Why downloading Firefox is like getting into college
A quick glimpse at just about any profession shows you that the vast majority of people who succeed professionally also went to college.
This could be because college teaches you a lot.
Or it could be because the kind of person that puts the effort into getting into and completing college is also the kind of person who succeeds at other things.
Firefox is similar.
Example: 25% of the visitors we track at Squidoo use Firefox, which is not surprising. But 50% of the people who actually build pages on the site are Firefox users. Twice as many.
This is true of bloggers, of Twitter users, of Flickr users… everywhere you look, if someone is using Firefox, they’re way more likely to be using other power tools online. The reasoning: In order to use Firefox, you need to be confident enough to download and use a browser that wasn’t the default when you first turned on your computer.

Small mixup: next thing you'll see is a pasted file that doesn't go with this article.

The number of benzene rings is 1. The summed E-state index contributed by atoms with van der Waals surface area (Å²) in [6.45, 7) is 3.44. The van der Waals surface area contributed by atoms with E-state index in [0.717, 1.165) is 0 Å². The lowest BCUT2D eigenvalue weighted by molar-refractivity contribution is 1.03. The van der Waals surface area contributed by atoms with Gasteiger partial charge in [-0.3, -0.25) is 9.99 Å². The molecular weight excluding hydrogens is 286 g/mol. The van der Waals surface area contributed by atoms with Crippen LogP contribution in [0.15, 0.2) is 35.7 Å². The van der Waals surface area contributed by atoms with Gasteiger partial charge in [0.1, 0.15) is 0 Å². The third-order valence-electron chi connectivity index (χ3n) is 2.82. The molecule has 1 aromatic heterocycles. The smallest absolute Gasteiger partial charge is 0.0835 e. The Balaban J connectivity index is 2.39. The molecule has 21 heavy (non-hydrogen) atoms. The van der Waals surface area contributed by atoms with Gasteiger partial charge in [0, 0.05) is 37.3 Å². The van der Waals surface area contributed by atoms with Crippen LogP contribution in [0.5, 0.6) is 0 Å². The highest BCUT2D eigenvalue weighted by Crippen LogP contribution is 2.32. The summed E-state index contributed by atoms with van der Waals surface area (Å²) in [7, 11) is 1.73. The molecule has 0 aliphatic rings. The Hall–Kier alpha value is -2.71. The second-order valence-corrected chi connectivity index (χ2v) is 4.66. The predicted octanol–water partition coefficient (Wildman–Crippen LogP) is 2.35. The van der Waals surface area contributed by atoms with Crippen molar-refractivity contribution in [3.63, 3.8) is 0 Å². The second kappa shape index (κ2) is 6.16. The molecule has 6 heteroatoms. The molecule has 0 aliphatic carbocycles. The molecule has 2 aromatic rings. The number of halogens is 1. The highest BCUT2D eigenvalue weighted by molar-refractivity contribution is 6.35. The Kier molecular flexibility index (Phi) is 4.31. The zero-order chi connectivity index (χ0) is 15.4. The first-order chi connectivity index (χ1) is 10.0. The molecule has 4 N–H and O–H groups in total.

That’s an empowering thing to do. It isolates you as a different kind of web user.
If I ran Firefox, I’d be hard at work promoting extensions and power tools (I love the search add-ons) and all manner of online interactions. Think of all the things colleges do to amplify the original choice of their students and to increase their impact as alumni.
And if I ran your site, I’d treat Firefox visitors as a totally different group of people than everyone else. They’re a self-selected group of clickers and sneezers and power users.
In the lingo of Nancy Reagan, Firefox is a gateway drug.